Cyprus May Seek Financial Aid From Europe: Report

Cyprus is closer to seeking financial assistance from the European Union as large exposure to Greek debt left the country's banking sector more vulnerable to contagion effects, central bank governor Panicos Demetriades indicated during an interview with the Financial Times.

Cyprus Popular Bank, the country's second largest lender, faces a deadline to find at least EUR 1.8 billion for recapitalization at the end of June. Demetriades told the newspaper that as the deadline closes in, the recourse to the EU is becoming more probable.

"Clearly the closer you get to the deadline the less unlikely it becomes," Demetriades said. "The country is facing an important crunch time," he added.

Popular Bank's Chairman Michalis Sarris told FT, "it is hard to see where [the capitalisation] is coming from, if not Europe." He also said the "appetite to lend to Cyprus has dried up for many months now".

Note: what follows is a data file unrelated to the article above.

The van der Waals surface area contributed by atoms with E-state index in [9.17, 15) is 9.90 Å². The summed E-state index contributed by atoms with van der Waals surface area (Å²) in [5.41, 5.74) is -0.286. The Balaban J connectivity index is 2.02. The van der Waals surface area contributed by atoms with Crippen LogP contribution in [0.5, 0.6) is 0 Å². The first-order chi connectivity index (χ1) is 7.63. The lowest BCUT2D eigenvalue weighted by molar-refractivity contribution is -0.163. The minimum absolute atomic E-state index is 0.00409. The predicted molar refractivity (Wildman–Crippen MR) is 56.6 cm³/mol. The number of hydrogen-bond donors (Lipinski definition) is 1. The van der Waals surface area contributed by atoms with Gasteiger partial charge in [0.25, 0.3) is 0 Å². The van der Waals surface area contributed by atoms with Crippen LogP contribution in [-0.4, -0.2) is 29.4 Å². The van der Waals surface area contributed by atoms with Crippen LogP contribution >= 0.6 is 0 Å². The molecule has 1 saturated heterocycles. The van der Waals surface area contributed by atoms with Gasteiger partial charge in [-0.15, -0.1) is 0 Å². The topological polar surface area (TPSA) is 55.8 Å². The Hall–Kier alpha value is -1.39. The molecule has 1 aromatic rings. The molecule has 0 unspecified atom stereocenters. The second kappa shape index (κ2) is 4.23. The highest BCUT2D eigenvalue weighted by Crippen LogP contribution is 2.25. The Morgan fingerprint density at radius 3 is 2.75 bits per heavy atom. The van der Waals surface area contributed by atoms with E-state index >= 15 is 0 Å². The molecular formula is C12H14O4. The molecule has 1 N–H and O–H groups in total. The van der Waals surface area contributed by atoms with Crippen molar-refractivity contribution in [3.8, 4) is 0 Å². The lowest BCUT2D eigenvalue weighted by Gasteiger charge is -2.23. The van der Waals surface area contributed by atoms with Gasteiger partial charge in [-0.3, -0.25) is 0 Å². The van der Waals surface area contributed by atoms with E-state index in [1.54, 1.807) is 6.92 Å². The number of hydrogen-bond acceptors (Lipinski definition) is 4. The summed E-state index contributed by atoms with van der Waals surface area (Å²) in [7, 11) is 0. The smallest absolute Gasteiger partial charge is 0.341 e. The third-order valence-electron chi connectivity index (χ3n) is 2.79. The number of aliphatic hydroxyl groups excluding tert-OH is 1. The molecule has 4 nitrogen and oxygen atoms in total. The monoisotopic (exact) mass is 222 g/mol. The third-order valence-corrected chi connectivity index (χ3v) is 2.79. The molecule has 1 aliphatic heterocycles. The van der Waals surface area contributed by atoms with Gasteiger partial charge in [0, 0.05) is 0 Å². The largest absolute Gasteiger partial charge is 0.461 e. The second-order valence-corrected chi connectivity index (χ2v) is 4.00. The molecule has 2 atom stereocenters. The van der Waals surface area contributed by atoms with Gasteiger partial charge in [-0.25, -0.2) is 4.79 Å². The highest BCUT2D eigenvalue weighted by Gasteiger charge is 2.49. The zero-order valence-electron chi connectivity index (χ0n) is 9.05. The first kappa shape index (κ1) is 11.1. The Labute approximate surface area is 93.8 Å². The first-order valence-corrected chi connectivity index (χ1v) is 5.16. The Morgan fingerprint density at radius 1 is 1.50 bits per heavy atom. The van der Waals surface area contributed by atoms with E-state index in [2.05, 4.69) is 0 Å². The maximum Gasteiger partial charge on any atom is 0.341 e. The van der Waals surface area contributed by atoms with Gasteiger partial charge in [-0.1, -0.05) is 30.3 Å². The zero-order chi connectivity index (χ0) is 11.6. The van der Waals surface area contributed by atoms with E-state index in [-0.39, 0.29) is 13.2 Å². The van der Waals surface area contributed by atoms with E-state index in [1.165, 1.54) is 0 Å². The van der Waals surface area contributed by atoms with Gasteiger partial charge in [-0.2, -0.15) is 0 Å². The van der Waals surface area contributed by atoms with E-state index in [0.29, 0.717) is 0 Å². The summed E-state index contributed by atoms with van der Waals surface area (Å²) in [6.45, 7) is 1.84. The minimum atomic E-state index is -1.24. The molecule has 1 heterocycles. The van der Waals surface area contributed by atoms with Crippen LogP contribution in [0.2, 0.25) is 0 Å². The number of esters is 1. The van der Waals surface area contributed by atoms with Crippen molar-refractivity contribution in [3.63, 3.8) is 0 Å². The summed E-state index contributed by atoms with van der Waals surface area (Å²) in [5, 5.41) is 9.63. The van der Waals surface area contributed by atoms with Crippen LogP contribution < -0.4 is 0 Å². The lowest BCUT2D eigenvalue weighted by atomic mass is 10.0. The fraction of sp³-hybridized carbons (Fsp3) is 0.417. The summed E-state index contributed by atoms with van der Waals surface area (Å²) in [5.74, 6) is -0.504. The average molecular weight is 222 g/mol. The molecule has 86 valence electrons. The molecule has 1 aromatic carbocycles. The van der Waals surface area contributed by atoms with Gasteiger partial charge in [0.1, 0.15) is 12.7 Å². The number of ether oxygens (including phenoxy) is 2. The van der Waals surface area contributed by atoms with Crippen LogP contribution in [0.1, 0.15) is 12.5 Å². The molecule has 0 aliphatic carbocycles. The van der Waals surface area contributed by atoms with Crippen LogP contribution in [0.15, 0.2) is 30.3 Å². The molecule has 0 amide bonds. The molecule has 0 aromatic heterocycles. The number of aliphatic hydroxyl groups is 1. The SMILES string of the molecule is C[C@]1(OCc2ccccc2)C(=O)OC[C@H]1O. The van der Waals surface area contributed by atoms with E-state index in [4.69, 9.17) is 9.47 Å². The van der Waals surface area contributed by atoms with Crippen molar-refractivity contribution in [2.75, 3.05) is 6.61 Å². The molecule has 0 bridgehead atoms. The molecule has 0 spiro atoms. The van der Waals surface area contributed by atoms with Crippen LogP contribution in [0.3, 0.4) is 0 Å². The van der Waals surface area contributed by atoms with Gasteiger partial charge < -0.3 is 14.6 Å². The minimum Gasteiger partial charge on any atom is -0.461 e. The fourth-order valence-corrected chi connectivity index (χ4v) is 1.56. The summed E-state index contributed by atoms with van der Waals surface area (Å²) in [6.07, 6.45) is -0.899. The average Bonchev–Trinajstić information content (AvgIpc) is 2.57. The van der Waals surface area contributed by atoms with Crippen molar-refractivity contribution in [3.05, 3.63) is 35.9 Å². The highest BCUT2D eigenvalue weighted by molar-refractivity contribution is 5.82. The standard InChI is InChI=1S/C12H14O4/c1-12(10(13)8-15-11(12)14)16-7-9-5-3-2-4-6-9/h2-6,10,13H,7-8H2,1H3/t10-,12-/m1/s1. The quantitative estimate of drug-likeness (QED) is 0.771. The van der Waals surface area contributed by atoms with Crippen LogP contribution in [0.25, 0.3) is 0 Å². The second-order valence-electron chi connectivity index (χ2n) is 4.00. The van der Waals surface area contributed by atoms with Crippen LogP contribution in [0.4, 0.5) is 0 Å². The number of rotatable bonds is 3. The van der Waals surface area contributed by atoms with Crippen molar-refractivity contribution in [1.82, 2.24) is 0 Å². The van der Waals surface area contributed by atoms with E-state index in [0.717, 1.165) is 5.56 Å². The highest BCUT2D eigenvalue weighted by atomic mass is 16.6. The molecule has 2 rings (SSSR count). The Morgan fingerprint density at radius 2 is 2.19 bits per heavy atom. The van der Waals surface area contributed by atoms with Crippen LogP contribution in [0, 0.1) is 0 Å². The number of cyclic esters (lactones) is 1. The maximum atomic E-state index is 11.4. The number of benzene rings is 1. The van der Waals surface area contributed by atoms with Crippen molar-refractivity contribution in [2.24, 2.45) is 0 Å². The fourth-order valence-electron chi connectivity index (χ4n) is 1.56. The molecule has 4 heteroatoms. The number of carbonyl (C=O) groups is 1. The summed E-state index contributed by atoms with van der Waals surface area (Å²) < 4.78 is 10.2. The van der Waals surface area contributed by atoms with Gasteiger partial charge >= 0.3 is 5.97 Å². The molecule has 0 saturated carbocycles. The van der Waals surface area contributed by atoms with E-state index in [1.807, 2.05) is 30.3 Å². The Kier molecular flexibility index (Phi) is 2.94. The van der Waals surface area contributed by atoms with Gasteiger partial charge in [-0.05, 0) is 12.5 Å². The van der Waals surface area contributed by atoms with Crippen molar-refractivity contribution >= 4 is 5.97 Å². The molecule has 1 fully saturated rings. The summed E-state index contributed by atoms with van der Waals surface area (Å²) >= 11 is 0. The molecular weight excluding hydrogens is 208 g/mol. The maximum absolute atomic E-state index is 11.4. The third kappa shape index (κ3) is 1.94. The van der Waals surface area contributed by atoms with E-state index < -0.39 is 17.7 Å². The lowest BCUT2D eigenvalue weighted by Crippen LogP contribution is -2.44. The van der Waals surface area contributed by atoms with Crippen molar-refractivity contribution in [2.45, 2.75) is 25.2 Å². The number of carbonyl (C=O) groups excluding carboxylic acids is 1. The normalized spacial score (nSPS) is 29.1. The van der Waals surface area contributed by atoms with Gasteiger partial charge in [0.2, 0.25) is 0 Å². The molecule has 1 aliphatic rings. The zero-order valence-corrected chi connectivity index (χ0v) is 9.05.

Cyprus had so far firmly rejected suggestions that the country may have to seek an international bailout.

In March, Moody's Investors Service cut government bond ratings of Cyprus by a notch to 'Ba1' with a 'negative outlook', citing the possibility of the government providing support to banks due to their exposure to Greek debt.

Cyprus' economy remained in recession in the first quarter of 2012, with gross domestic product falling 0.3 percent sequentially, marking the third consecutive decline in GDP figures.